- Tags: sailor down
January 5th, 2014 by admin
Larger-than-life Floridian Dennis “Buck” Gillette was a staple in SORC’s illustrious history, and a major cheerleader for the new and successful SORC that’s come to prominence over the past few years. Buck loved mentoring kids on offshore races, and had about a trillion miles under his keel before falling off his boat and not coming out of the water at a LYC event at Ocean Reef on Sunday. Here’s a pic exactly the way Buck would have wanted it; enjoying a sail with Mimi at his side. Our thoughts go out to everyone Buck has touched, and here’s to hoping the next generation produces another one like him. Here are the details about the memorial ceremony, and from the obit: Buck will be greatly missed by his wife of 54 years, Mimi, his 102 year old father Delno, his children Rex (Karin) Gillette, Sarah (Tom) Fox, Rebecca (Marcio) Pancera and his grandchildren Jake, J.T., and Mack Fox, Max and Cole Gillette, and Tess and Siena Pancera. A Celebration of Life gathering will be held at Lauderdale Yacht Club from 2-4 PM 1725 SE 12th Street 33316. In lieu of flowers please send donations in Buck’s name to a charity of your choice.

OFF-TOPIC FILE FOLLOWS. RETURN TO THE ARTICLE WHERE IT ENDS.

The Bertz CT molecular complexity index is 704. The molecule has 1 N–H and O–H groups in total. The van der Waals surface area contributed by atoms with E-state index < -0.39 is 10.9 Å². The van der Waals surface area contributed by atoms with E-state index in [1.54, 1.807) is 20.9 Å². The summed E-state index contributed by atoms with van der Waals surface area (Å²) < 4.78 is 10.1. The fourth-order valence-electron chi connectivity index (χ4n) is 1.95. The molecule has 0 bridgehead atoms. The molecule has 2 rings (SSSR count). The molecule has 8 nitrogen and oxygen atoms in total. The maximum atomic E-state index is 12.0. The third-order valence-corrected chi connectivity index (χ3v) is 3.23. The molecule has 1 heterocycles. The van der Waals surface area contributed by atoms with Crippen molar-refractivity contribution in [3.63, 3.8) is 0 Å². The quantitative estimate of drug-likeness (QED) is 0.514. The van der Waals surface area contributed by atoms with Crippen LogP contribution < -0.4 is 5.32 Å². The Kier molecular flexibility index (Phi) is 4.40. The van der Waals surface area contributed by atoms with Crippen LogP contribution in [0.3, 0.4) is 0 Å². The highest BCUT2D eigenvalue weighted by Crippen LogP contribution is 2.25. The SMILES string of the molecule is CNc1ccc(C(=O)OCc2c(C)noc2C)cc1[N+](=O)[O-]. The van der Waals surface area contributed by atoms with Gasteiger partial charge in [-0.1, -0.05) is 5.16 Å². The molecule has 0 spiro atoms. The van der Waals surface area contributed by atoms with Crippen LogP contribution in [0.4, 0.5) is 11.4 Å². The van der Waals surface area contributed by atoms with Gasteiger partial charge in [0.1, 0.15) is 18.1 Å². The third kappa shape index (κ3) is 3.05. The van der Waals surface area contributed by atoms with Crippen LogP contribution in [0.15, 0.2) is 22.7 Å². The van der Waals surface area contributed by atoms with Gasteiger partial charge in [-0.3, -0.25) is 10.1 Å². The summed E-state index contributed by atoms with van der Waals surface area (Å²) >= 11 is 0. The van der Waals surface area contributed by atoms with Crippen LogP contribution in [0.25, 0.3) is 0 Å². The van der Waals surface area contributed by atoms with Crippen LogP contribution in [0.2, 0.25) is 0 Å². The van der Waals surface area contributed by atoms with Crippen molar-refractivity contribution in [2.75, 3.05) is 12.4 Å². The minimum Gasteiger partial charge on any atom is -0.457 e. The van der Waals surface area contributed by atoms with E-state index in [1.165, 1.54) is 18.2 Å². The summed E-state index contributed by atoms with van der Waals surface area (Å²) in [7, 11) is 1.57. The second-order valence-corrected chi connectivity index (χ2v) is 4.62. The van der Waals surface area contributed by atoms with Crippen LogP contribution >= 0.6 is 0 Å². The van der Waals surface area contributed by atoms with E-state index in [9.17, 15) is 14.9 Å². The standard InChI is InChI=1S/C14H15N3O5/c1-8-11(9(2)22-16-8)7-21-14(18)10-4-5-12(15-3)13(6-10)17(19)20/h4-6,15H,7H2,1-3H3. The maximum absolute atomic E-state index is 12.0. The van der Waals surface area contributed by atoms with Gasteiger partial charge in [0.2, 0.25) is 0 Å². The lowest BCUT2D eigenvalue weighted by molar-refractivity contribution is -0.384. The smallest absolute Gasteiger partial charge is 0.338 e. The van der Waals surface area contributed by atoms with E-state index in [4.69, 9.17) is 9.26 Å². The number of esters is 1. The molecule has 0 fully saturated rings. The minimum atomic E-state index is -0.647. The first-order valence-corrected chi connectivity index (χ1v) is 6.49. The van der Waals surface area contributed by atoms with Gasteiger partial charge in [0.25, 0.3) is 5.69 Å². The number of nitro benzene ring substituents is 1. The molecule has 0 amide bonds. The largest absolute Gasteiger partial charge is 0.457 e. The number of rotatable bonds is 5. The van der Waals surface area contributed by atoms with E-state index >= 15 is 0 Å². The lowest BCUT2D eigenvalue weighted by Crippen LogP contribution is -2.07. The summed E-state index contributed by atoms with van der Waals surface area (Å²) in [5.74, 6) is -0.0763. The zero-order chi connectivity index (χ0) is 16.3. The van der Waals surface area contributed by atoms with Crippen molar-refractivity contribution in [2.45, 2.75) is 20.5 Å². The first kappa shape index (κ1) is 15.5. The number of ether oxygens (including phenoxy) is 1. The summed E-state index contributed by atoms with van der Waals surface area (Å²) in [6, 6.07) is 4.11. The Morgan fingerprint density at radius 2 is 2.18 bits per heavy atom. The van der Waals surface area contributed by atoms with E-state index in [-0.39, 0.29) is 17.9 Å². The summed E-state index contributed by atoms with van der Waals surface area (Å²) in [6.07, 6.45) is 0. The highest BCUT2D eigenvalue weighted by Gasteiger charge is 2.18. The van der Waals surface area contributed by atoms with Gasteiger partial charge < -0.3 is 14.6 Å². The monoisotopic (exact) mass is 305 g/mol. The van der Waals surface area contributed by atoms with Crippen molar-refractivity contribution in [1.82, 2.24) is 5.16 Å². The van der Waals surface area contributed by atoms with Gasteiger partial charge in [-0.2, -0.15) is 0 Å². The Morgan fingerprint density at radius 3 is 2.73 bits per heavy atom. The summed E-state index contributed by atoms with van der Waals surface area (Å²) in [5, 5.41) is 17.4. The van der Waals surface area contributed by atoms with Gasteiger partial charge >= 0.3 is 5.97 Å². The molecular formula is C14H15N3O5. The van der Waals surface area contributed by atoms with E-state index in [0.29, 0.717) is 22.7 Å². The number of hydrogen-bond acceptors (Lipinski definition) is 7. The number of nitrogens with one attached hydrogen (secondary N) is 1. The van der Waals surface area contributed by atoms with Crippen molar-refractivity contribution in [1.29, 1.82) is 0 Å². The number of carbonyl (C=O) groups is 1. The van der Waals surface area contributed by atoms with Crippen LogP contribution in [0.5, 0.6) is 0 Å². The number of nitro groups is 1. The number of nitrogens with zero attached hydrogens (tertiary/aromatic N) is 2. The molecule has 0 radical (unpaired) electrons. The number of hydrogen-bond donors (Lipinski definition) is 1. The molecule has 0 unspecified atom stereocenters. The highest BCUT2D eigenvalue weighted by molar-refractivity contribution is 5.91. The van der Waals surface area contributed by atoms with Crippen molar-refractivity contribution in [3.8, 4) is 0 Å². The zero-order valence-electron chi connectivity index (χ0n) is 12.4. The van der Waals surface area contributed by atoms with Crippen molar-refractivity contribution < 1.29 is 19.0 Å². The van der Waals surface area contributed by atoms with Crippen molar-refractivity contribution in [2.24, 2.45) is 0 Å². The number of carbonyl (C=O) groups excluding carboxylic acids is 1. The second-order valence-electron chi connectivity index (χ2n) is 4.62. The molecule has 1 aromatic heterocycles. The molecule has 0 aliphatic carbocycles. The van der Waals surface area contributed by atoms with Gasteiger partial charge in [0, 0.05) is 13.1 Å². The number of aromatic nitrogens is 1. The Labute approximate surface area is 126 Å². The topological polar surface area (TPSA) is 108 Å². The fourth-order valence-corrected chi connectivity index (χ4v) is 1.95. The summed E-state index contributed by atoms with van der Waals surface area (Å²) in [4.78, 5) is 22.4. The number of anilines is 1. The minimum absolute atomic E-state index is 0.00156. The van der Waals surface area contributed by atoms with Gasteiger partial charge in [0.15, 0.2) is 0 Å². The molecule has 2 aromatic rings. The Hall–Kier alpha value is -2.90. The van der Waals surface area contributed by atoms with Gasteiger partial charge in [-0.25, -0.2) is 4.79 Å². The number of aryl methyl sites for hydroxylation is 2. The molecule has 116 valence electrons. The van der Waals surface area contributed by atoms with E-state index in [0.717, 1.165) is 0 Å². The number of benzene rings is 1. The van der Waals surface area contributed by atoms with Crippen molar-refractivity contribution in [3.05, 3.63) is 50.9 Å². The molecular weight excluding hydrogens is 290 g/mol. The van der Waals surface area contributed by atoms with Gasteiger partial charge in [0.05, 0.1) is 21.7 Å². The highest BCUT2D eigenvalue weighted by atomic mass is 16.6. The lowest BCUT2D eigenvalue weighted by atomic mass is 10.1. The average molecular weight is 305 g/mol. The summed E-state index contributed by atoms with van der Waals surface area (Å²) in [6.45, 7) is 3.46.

Share condolences on Buck’s Facebook Page.
December 11th, 2013 by admin